Inside the Artist's Studio: Jenny Morgan in Bushwick 

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There are a lot of very unnatural neon tones in these new paintings; where did the impulse to add those come from?
I think those come in as a compliment to the naturalness of the skin, and again the idea of putting two opposing forces together. For a long time I was really worried about being lumped into this portraiture/figurative category. So I always wanted to stay out of that realm and making things more Pop-y and contemporary felt like a good vehicle for that. But again, now I feel like I want to move back to being more organic, so it goes in waves.

One of these pieces is not a portrait, strictly speaking; what interests you in the idea or the image of the skull?
I started working with the skull during the summer, but it was through reference photos off the internet, which is completely disconnected but it was my only way of getting to a skull because it's vert illegal to purchase one. And then I remember that [my friend] Agata owns a human skull that's been passed down in her Polish family, so once I remembered that I realized I have to paint her and it. I think it just goes back to structure; that is the structure that's underneath the skin that I'm painting. And I've done a lot of anatomy, but even just seeing those bones made me realize, "Oh, that's why it always does this there." It made sense in a way that felt completely different. I was painting a portrait but not in the same way. That was actually my favorite thing to paint, it was like candy painting that.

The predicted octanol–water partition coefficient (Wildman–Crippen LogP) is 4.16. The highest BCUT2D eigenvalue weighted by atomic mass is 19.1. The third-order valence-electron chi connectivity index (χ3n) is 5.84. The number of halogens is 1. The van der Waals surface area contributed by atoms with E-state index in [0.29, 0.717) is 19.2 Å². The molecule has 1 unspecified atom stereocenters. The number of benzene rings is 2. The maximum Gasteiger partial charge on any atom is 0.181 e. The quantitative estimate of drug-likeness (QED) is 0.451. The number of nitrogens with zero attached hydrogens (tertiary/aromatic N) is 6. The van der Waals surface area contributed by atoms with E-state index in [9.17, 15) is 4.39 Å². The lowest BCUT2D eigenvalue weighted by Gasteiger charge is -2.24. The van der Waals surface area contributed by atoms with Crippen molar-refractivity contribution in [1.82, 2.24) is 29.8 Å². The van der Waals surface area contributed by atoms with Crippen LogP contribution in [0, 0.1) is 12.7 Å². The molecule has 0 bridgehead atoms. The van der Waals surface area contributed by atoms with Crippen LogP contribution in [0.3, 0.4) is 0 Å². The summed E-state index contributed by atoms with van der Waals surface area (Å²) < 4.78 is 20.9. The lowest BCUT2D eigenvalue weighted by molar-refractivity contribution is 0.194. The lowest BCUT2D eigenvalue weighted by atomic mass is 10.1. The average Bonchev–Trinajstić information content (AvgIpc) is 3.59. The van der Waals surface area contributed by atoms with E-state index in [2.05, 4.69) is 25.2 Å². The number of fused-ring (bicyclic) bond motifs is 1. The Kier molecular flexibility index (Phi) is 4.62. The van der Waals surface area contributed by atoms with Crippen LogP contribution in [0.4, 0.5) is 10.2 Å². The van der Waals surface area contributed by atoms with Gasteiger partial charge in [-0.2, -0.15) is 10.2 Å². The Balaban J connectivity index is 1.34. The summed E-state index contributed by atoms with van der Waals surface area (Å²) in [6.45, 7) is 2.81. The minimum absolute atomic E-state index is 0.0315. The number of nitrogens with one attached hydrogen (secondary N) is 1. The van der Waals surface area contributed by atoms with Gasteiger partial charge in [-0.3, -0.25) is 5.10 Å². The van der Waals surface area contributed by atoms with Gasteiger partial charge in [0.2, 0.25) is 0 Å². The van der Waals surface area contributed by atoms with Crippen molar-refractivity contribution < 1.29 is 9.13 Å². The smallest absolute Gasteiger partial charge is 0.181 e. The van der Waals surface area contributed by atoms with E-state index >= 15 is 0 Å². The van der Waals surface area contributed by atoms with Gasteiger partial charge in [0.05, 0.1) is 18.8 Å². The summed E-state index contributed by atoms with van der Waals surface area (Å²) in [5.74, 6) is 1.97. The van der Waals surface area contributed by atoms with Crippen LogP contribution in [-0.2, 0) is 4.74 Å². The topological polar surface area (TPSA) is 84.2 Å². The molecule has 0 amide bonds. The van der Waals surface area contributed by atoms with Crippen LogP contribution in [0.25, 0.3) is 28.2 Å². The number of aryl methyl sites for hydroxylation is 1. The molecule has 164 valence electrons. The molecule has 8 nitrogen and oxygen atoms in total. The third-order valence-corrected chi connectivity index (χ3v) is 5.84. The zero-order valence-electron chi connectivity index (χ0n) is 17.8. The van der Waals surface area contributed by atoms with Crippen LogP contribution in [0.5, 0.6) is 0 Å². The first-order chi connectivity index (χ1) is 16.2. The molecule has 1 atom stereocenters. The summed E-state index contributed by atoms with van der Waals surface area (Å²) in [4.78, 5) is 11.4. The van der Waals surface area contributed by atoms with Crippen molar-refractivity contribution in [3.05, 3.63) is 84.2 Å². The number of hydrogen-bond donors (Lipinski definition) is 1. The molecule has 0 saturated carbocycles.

Your work is very revealing; do you find yourself assuming the position of your subjects?
Completely. It's on this level that I'm not totally aware of, but just because I've been able to be here every day and working less, I feel so emotionally connected to these. And I was thinking that I'm going to need to visually create a scenario where I cut the chord with them to let them go. Because I can't have a connection to them while they're floating around the world because it's just too hard. This group of paintings I'm really connected to. I've had some really profound things happen to me during this time, and I know that energy is in there.

(Photos by Lou Gruber)

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